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Kintaro ame

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Kintaro ame is a type of candy craft which uses different colors of candy to make candies with a face of Kintaro, who is a character from a Japanese folk tale. The character Kintaro, in the folk tale, is a strong kid who can wrestle with bear. He only wore a red bib with a kanji character for gold, which is read in Japanese kin, and carried a big axe on his shoulder. He did not get along with other kids, so he made animal friends in mountain Ashigara.

The technique to make kintaro ame is also called kumiame, meaning candy put together, and was started to be practiced in the Edo period (1603-1868). The first step to make kintaro ame is to boil down starch syrup and sugar, and add food coloring. The Different colors of candy, while they are hot, will be made into different sizes of sheets to use for different parts of the face, such as eyes, nose, and mouth. The candy sheets will be put together, and will be rolled with hand until it gets long and narrow. The elongated candy will be cut into pieces, and on the side of every piece has a pattern of a face of kintaro.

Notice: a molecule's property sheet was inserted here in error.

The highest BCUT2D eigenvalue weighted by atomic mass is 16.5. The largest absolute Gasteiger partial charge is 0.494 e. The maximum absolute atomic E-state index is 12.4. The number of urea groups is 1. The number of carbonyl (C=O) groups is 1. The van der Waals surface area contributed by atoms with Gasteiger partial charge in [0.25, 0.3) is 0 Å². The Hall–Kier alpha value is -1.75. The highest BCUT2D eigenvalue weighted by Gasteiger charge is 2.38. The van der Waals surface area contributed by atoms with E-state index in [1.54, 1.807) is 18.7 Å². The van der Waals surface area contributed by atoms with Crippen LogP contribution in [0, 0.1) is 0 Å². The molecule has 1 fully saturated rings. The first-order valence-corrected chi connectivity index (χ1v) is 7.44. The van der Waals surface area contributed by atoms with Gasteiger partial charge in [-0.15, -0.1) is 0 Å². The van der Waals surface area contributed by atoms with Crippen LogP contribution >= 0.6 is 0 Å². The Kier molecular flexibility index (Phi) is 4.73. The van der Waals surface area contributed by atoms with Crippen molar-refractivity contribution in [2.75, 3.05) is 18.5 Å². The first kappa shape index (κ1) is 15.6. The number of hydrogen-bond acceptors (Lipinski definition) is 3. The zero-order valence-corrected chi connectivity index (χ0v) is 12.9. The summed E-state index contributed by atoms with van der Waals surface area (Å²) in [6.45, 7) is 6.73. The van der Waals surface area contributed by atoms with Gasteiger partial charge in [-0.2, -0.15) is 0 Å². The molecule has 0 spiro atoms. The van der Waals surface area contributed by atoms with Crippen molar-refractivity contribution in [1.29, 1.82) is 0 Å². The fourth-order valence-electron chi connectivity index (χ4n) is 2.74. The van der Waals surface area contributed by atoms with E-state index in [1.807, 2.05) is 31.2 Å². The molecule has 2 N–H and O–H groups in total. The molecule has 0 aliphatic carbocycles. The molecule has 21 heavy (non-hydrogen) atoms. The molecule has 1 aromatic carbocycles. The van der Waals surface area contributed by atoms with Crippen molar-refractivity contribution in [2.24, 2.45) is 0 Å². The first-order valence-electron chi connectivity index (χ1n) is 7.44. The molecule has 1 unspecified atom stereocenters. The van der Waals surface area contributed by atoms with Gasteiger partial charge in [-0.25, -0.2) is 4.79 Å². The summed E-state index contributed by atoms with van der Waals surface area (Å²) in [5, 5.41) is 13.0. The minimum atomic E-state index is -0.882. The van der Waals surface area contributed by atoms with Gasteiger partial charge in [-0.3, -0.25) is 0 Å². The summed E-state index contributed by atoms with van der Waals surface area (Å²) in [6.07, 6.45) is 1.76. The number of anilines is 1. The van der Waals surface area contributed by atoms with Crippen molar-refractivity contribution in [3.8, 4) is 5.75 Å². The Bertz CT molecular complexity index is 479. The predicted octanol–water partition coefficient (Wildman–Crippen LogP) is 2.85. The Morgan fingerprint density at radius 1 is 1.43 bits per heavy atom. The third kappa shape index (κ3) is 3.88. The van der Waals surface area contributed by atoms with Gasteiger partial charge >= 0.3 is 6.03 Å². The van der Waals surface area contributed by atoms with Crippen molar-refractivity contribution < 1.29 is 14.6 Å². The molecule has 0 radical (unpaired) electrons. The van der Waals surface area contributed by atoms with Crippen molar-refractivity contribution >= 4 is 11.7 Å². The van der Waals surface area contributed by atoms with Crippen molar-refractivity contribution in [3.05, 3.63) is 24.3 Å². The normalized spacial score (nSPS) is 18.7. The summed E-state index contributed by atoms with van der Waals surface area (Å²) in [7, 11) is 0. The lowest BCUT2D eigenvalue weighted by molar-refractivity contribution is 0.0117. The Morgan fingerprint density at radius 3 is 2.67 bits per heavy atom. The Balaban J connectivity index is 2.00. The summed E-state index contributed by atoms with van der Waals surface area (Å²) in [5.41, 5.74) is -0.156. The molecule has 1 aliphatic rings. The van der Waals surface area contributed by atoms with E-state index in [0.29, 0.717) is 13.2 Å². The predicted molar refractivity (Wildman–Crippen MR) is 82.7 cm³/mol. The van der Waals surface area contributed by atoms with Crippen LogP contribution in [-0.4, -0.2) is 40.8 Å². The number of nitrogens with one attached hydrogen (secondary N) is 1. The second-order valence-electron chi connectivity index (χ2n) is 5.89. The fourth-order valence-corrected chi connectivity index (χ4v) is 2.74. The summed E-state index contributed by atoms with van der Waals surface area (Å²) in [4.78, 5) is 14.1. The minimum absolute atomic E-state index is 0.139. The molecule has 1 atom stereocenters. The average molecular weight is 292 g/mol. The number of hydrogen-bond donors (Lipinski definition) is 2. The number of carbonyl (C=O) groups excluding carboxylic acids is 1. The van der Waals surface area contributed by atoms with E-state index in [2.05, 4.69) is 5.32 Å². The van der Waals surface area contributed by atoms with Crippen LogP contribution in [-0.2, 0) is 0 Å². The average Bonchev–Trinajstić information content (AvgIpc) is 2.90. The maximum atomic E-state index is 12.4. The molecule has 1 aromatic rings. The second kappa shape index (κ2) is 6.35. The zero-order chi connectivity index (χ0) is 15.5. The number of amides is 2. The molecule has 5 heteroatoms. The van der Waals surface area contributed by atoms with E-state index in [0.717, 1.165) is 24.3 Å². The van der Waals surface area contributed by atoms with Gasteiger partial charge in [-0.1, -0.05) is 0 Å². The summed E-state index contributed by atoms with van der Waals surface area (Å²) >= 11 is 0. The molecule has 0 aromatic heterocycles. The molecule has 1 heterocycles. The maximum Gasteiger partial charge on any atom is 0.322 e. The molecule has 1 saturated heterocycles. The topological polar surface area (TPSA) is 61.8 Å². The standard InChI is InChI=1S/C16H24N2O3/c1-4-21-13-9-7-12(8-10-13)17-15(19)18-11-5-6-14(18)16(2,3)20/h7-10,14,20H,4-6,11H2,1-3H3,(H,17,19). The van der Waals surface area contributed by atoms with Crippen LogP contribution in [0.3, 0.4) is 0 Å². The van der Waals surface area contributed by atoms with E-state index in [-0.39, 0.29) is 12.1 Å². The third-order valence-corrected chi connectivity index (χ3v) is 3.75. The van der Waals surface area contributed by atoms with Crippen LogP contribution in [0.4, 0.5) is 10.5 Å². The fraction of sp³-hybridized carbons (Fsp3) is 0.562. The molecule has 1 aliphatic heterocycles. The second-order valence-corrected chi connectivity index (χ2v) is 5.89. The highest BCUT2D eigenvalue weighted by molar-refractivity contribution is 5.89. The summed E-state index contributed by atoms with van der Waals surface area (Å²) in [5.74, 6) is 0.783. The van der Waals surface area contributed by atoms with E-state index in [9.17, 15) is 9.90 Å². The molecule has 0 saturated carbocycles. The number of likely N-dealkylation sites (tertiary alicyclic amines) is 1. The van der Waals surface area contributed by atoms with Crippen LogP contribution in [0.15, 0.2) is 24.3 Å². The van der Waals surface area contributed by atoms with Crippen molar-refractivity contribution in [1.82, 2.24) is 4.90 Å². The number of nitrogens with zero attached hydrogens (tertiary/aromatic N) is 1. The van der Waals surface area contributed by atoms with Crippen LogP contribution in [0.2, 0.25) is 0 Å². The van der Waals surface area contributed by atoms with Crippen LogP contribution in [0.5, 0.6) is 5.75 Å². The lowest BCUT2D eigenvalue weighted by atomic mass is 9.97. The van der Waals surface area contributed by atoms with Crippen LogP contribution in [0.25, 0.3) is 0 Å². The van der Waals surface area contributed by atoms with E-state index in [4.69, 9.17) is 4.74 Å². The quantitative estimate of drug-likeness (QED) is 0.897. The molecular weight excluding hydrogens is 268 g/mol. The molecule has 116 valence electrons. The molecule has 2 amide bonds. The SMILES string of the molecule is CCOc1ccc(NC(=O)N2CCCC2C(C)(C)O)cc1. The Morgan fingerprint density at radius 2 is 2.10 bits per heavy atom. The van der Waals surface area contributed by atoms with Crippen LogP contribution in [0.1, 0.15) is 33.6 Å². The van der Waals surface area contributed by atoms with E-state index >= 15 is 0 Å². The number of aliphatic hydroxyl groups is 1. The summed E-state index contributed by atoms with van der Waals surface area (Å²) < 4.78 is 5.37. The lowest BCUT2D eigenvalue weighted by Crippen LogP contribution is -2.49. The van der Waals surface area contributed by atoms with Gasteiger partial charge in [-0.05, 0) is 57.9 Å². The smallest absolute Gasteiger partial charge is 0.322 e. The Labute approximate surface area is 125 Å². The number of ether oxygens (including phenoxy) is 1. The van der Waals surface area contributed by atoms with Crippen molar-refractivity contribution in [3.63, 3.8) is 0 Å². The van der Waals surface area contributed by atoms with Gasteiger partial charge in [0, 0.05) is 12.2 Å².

In Osaka, the typical pattern of kumiame candies were Okame, which is a homely woman with small flat nose, high forehead, and bulging cheeks, and Fukusuke, which is a large headed dwarf statue that brings good luck. However, in Edo, present Tokyo, the character Kintaro was very popular, and since the legendary mountain Ashigara is not far away from Edo, the candy artisans decided to use the pattern of Kintaro instead of Okame or Fukusuke to sell more candies.


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